Reward increased in 2002 Va. killings
Authorities investigating the 2002 slayings of a Southside Virginia family increased the reward for information that cracks the case to $100,000 Friday, but the fattened prize will only be available for a limited time.
Henry County Sheriff Lane Perry said the increased reward, which is good through February, is an attempt to shake loose information about the murders of Michael, Mary and Jennifer Short.
“We firmly believe that there are a couple people out there that have key information that we need to know that they're not letting go of,” Perry said. “This is an opportunity for someone to do the right thing to bring a heinous killer to justice and to obtain life-changing money in the process.
“What it offers a community and a family is closure, healing and solution.” Sunday will mark eight years since Michael and Mary Short were found dead inside their ranch home in Bassett, along busy U.S. 220. Michael, 50, was found dead in his garage, while Mary, 36, was inside the home. Both had been shot in the head.
The remains of the couple's 9-year-old daughter, Jennifer, were found six weeks later in Rockingham County, N.C., about 30 miles south of her home. She also died from a single gunshot wound to the head.
The small, wooden bridge that covered her remains was later renamed the “Jennifer Renee Short Memorial Bridge.”
Last year, authorities released a sketch of a man seen near the couple's home the morning that Michael and Mary Short's bodies were discovered and asked for help locating former employees of Michael Short's mobile home moving business.
Investigators also recently traveled to South Carolina, where the Shorts planned to move so Michael Short could relocate his business.
Perry said members of the task force have agreed not to release details of their investigation, including whether they have a suspect.
“This case has always kept a special place because of what happened to a child,” Perry said. “People just don't want to let it go.” His department still has one person dedicated full-time to the case.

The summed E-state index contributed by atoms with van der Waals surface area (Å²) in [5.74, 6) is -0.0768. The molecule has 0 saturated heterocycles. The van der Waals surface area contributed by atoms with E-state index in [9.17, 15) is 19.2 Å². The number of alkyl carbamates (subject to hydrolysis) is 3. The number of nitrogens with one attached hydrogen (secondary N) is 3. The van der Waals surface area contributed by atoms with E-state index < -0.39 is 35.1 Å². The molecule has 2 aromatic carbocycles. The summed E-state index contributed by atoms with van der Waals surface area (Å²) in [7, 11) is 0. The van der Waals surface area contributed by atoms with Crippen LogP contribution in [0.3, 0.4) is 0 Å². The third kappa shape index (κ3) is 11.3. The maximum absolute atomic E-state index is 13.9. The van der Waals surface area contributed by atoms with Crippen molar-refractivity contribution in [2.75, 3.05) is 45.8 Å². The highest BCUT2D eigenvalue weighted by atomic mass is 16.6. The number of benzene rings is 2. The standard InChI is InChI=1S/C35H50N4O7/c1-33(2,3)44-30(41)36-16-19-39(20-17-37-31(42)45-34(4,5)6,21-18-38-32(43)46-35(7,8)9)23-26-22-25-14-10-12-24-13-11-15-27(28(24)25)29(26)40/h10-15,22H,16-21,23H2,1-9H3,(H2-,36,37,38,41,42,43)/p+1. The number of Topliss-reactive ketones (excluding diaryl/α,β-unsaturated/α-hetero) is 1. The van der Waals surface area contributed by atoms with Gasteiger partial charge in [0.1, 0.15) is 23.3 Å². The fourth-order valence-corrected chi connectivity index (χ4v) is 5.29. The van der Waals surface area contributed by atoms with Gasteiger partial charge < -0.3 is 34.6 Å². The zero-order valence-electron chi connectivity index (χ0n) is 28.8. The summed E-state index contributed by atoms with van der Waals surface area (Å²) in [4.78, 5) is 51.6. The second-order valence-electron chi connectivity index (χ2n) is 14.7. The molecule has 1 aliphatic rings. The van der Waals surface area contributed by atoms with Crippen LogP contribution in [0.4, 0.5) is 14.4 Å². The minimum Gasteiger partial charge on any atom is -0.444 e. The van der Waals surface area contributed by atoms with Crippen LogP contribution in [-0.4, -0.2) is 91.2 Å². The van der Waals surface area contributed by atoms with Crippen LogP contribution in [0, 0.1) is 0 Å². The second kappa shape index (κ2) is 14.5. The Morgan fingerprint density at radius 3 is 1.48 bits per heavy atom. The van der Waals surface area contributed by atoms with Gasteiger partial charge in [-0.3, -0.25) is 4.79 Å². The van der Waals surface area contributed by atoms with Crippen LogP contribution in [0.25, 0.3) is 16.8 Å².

Authorities do not know what happened to Jennifer during her abduction, something Perry said haunts the community “where something happens on one end of county strikes the heart of the other end of the county.”
“It's an entire region that is just left with that question — what happened — and I think they're fearful of what happened,” he said.
The reward has stood at $67,000 for years. The Federal Bureau of Investigation contributed $20,000, and the county chipped in the rest to boost the reward to $100,000.
Of that, more than half has been donated from a county government in an area of the state where the closing of textile and furniture factories have led to the state's highest unemployment rate.
Perry said those with information should be assured that the reward will be decreased if not used so that it can be used elsewhere.
“If they want to take advantage of this, it is time to step up to the plate,” he said.
This item has been updated since it was first published.
-- Associated Press
Washington Post Editors
August 13, 2010; 12:25 PM ET
Categories: Homicide , Unsolved , Updates , Virginia
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